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Posted 29 March 2011 - 11:41 PM

Thanks for the responses, guys. I think I'll go ahead and make an appointment with my primary and see about getting serum tryptase looked into. Friedbrain, let us know how your appointment goes. Here's hoping you find some answers :)

#6 Sarah4

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Posted 30 March 2011 - 10:21 AM

Keep in mind that many mastocytosis specialists seem to feel that tryptase can be a very unreliable test, and that there is at least one kind of mastocytosis (bone marrow) in which the tryptase results are typically low. So a normal tryptase result is not really a clear indication of what is/isn't going on - the masto world seems even more undefined/controversial than POTS at this point.

#7 Mack's Mom

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Posted 30 March 2011 - 11:56 AM

To touch on Sarah's point- tryptase is a very unreliable test as far as it's ability to indicate anaphylaxis, but is quite reliable in it's ability to indicate mastocytosis. In other words, IF your test is high- you very likely have mastocytosis. If your tryptase is low, it is much more likely that you have MCAD...although there is one type of mastocytosis in which tryptase is low. A low/normal level would be a very rare exception in a patient with mastocytosis, which is also considered a rare disease.

Doctors and researchers are currently searching for reliable laboratory markers for anaphylaxis, itself. Until recently, the serum tryptase test was the gold standard for confirmation. More recent research shows that it only rises in some patients following an episode of anaphlaxis... Hence, it's unreliability.

Confusing, indeed! If mastocytosis or MCAD is suspected, the best doctor to help you would be a mast cell specialist.

#8 Friedbrain

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Posted 01 April 2011 - 08:15 PM

Friedbrain, let us know how your appointment goes. Here's hoping you find some answers :)


<shrug> I saw her and she said it sounded like an allergic reaction, and that she'd be happy to schedule an appt with an allergist or make the referral for me if I wanted to pursue it..... I wasn't surprised. I haven't found FP docs to be very helpful in trying to figure me out. Heck, even specialists call me a difficult case. She reassured me that if I were having a life-threatening allergic reaction, I would wake up and know it, which I guess was the basic answer I wanted. Aside from that, she said there's no way of really knowing what I'm having an allergic reaction to (since I haven't been eating peanuts like last time, haven't changed detergents, haven't changed meds...), and was not at all interested in discussing possible testing. Just a "pleasant willingness" to pass me off to someone else. I get it; just disappointed in wasting $30 (even though I kinda knew that's what would happen).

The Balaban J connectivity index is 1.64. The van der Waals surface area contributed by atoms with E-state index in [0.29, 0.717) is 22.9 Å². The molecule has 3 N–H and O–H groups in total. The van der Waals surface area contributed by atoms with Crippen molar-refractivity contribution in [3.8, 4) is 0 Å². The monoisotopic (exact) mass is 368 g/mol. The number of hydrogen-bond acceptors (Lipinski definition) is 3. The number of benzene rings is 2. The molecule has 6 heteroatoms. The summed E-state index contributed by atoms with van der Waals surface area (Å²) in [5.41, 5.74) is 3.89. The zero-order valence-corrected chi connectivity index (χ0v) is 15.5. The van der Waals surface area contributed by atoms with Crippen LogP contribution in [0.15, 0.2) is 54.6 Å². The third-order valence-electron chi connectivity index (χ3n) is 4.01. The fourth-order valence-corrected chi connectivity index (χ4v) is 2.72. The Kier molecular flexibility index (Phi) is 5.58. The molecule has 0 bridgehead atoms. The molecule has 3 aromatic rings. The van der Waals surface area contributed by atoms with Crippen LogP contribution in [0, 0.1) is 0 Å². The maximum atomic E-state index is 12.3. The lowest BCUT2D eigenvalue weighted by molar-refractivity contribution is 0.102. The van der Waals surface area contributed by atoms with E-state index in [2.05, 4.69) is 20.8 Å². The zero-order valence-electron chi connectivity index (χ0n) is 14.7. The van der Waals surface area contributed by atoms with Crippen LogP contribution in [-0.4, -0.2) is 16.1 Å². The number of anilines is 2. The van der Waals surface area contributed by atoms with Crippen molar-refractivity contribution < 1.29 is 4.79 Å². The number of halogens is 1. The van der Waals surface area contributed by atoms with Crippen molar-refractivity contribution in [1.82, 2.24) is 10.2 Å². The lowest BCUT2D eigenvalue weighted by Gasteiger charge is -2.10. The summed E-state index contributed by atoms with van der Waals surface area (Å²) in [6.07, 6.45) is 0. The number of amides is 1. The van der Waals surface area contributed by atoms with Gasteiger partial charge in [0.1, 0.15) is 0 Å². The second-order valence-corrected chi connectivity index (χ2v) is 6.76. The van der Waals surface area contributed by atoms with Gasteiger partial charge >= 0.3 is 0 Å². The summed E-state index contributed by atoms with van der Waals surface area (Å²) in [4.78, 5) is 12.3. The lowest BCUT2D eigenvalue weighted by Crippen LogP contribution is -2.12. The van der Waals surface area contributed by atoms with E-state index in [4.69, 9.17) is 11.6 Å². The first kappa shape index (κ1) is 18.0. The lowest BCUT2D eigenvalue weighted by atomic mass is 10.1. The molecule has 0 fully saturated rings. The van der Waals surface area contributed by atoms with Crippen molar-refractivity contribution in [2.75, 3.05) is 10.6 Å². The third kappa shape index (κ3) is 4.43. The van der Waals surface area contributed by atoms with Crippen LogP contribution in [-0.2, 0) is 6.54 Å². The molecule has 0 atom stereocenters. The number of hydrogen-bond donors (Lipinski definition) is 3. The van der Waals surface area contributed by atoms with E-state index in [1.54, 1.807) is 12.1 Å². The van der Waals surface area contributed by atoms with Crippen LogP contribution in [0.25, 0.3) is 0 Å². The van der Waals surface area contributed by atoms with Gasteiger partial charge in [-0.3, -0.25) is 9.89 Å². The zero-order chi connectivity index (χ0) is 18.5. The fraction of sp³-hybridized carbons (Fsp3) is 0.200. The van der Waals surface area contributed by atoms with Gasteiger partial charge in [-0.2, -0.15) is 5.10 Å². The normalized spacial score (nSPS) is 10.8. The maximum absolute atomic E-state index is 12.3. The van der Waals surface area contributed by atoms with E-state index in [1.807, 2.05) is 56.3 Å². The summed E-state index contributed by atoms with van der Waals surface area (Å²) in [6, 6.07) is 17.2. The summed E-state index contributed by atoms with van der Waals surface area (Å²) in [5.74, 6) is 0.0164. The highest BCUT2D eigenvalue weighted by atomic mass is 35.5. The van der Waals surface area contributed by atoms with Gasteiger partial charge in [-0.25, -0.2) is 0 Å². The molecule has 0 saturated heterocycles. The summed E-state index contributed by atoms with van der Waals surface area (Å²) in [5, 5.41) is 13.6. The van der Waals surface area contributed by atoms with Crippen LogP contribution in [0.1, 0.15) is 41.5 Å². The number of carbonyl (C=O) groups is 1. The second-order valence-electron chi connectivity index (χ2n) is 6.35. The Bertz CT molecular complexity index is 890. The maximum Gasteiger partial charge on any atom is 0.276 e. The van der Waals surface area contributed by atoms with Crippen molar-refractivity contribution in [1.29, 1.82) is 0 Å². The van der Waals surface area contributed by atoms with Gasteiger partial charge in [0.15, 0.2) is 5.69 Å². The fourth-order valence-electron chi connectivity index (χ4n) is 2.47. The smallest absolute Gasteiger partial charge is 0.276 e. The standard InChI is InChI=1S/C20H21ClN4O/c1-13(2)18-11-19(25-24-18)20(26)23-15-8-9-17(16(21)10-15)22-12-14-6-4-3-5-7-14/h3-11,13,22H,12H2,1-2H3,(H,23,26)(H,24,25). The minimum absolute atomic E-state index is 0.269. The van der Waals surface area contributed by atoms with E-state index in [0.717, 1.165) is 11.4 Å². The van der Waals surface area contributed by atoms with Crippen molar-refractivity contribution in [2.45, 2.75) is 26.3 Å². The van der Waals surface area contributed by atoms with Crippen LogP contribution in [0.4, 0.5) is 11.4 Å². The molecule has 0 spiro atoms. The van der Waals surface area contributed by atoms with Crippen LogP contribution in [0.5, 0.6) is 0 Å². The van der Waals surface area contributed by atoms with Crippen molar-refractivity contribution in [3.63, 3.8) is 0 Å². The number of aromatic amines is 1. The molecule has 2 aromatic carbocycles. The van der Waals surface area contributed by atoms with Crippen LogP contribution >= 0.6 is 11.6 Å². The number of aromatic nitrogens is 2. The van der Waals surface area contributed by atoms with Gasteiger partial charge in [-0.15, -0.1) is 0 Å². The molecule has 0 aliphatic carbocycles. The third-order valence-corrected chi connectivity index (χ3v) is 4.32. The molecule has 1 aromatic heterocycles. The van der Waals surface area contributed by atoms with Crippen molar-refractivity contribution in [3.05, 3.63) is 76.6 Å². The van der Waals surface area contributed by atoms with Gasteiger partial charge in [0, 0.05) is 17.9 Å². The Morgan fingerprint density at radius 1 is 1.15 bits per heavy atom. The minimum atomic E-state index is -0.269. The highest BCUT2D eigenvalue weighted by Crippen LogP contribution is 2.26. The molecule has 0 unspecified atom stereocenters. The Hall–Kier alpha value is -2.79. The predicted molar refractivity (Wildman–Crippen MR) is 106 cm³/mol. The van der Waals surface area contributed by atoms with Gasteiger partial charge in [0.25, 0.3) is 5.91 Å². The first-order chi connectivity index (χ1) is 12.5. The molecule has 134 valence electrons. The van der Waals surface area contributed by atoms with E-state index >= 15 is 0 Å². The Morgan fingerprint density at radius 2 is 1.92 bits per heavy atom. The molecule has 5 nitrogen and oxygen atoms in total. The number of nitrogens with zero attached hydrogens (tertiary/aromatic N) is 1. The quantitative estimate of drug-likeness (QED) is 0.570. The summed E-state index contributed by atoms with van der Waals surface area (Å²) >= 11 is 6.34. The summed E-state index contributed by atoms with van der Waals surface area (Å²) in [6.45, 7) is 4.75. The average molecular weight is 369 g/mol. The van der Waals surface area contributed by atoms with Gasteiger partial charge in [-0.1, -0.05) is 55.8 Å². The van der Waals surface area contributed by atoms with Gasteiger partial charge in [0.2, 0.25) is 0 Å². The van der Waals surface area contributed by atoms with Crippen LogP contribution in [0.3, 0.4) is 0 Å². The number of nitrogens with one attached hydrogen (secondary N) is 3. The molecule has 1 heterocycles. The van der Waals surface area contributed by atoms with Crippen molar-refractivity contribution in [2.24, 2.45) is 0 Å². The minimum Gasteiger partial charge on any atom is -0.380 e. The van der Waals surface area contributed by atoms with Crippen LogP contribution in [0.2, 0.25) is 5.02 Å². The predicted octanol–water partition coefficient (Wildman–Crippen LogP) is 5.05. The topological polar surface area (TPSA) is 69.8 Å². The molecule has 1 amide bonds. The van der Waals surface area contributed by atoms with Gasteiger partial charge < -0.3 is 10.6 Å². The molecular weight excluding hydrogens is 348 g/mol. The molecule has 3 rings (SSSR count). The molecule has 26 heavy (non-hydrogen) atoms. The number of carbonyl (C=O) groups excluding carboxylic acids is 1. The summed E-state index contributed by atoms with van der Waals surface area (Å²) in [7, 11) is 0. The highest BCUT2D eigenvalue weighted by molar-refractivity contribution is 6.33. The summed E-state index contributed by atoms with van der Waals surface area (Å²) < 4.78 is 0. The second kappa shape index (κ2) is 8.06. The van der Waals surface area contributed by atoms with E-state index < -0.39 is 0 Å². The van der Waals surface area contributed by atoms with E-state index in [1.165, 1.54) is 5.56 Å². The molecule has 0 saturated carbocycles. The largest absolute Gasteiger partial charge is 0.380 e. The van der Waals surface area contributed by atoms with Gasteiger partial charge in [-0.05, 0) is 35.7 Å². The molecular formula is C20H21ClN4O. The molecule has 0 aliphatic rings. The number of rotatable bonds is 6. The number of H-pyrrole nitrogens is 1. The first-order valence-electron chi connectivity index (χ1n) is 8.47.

So....keep posting here whatever you find out! Thanks!

#9 Mack's Mom

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Posted 02 April 2011 - 08:18 AM

Keep following your gut.. That's how my DX started too, with allergy testing. It's frustrating, but a good starting point. It could be a traditional allergy. If your symptoms warrant, keep seeking answers.

Hugs-

Julie

#10 cnm1

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Posted 02 April 2011 - 12:53 PM

Hi
Unfortunately Julie is right - seeing a mast cell specialist is the best idea. My daughter, Rachel, has had several visits with Mariana C Castells, MD in the last few months. Rachel has added MCAD to her dx list and more meds: gastrocrom and something else that I can;t remember right now :blink: . RAchel is in grad school in Boston so it made it a bit easier for her to get into see Dr Castells. Good thing I kept her on my insurance - the tests and meds are pricey and would not have been covered by her crappy grad school insurance.
Rachel was impressed with Dr Castells - kind of the "Blair Grubb" of mast cell stuff. Good luck!!
Louise

#11 cnm1

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Posted 09 April 2011 - 09:28 PM

For those pursuing mast cell disorder, my daughter, Rachel, has been on gastrocom for 2 weeks (along with her other meds). She says it is the best she has felt in 10 yrs. She able to do aerobic exercise and not crash. Very exciting!!! :D It has been almost 10yrs since she got sick - 5 of those years were homebound. She has made steady progress over the 5 years with meds, diet, lifestyle modication and is attending grad school full time. There is hope!!!!

#12 Chaos

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Posted 10 April 2011 - 10:46 PM

cnm1- SO GLAD to hear that your daughter is doing so well these days!! It's always nice to hear success stories and that people, while maybe not back to "normal", are able to live fully and enjoy life again. Thanks for sharing!